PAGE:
Classic Computer Magazine Archive COMPUTE! ISSUE 113 / OCTOBER 1989 / PAGE 68





One of the most convincing arguments for multipurpose software is price. With a list price of just under $300, Apple Works GS costs less than $50 per application. MS-DOS fans on tight budgets can purchase Works from discounters for just under $150. Triple-digit software isn't cheap, but everyone knows that low prices mean poor quality. Well, surprise! The newest version of Spinnaker's BetterWorking Eight-in-One delivers a desktop full of utilities, an outliner, a word processor with a spelling checker and a thesaurus, a spreadsheet, a graphing program, a database, and a telecommunications program—all for $59.95. And it's definitely not a low-budget affair.

Anyone familiar with menu bars, drop-down windows, and dialog boxes will instantly feel comfortable with Eight-in-One. From its main menu, you can select applications, access desktop accessories, manipulate files, format and copy disks, and configure the program to suit your computer. Once inside an application, the Quit menu offers options for returning to the main menu or moving directly to other applications. Onscreen help is available from any screen.

For keyboard input, you use a combination of arrow and function keys. Use the left and right arrows to move across the menu bar. Press the down arrow to open the highlighted menu window; pressing it again moves you through the options list. The up arrow will move the cursor up the list and will ultimately close the window. These same techniques work anywhere in the program and soon become second nature.

Except where numeric or textual input is specifically required (as in word processing, for example), the program accepts mouse input as an alternative to most keyboard commands. For example, if the message "F1 for Help," appears on the screen, you can click on F1 to access Help. The same intuitive approach to mouse control works equally well in most situations.

Novice MS-DOS users will appreciate the clarity and completeness of Spinnaker's manual. It explains everything you need to know to get Eight-in-One up and running. In addition, it includes a glossary of commonly used computer terms, as well as several appendices about the basics of hardware, software, and DOS.

Eignt-in-One's word processor provides most features included in similar programs from other publishers, In addition, it includes many surprising extras not commonly available elsewhere.

Its 100,000-word spelling checker will check and correct an entire document or verify the spellings of individual words. The program also lists suggested spellings, automatically replaces misspellings when necessary, and permits users to personalize their dictionaries by adding words they commonly use.

Numerous other features contribute to the word processor's overall effectiveness. Two documents can be held in memory at the same time, allowing you to switch between them with the ALT-D command. A printer queue lets writers work with one document while printing another. The word processor can import text files produced by other Spinnaker applications, and it can load and save text files in ASCII format for exporting to other programs. A View option displays final documents the way they will appear on paper, and users can import graphics (PCX and PCC formats) into their word processor files.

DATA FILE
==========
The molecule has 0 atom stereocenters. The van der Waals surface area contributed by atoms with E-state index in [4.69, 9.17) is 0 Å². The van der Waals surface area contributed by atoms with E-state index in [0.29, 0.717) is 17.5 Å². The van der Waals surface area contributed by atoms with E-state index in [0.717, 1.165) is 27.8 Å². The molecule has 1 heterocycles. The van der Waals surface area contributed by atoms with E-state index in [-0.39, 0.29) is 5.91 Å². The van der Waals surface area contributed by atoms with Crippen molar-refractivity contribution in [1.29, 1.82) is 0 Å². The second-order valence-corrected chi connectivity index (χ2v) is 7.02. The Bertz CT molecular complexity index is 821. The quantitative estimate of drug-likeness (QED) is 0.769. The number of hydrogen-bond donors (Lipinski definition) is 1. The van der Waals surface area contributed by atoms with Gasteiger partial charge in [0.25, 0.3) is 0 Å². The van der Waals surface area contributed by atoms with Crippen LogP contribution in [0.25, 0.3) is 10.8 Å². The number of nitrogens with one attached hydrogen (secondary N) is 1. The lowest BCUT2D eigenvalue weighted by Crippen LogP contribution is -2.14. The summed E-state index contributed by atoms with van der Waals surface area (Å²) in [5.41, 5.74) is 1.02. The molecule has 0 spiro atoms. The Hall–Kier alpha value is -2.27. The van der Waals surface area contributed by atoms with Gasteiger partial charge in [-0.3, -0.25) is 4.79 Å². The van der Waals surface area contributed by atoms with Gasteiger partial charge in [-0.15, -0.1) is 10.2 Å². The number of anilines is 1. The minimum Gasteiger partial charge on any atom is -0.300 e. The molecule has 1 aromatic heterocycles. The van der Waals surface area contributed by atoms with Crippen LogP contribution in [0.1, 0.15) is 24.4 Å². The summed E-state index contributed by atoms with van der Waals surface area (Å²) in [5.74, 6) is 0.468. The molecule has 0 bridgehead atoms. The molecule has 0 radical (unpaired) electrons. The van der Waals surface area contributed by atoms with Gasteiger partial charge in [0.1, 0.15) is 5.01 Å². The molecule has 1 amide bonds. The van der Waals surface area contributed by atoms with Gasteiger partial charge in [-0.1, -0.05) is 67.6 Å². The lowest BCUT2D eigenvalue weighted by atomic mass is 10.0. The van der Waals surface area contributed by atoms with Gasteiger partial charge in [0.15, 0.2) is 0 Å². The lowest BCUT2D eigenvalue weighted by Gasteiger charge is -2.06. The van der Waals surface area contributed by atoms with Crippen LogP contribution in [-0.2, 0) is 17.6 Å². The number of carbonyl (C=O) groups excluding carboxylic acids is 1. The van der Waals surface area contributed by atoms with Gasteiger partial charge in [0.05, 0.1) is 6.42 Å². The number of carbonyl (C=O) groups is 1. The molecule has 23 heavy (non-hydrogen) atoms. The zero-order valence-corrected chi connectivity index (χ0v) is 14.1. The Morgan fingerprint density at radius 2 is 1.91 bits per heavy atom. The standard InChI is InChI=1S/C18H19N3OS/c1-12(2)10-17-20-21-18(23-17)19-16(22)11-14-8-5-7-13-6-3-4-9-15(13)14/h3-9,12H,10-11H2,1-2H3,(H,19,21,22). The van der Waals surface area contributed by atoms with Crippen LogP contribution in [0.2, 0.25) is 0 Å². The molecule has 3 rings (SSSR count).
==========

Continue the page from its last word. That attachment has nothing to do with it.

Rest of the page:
Eight-in-One doesn't support WYSIWYG (What You See Is What You Get) displays or customized fonts. But once you've configured the program, you can use double-wide pica, condensed text, superscripts, subscripts, and other available fonts. If your printer supports italics, boldface, and underlining, you can use those, too. For writers who frequently mix fonts of different widths, Eight-in-One automatically adjusts line lengths to show exactly how many words will appear on each line. A status section at the top of the screen displays the active typeface and style along with other pertinent information.

If you want help organizing your thoughts before committing them to disk, try out the program's outliner. Because rearranging entries is so easy, outliners encourage you to keep working until you get things right.

Eight-in-One's outliner shares many of the word processor's features. What makes the outliner different is its organizing capabilities. You can arrange and rearrange headings and subheadings. If you promote or demote an entry, the items under them will automatically adjust to maintain perfect outline form. With this outliner, you can choose from Roman numeral format, Arabic numeral format, or a special format that indents subheadings but omits level indicators entirely. After you've completed an outline, you can save it as an outline file or export it as an ASCII file.

Writing is a big part of any integrated package, but a good database is worth its weight in floppies. Although Eight-in-One's database module offers considerably less power than today's advanced stand-alone products, it can handle many tasks well. Since the program stores individual records on disk, rather than maintaining an entire file in memory, hard disk owners can create files with thousands of records. Each record can contain an undefined, but large, number of fields distributed over 55 screen lines. You can define your fields as character, numeric, date, logical, and memo. Numeric fields can hold literal values or formulas that manipulate other numerics within each record.

When the time comes to produce reports, the database's report generator performs nicely. It's versatile and easy to use. You can write short form letters and merge appropriate data; you can generate mailing labels; and you can design and save as many as ten customized reports for each data­base file. If you wish, you can save an ASCII version for use in a word processor.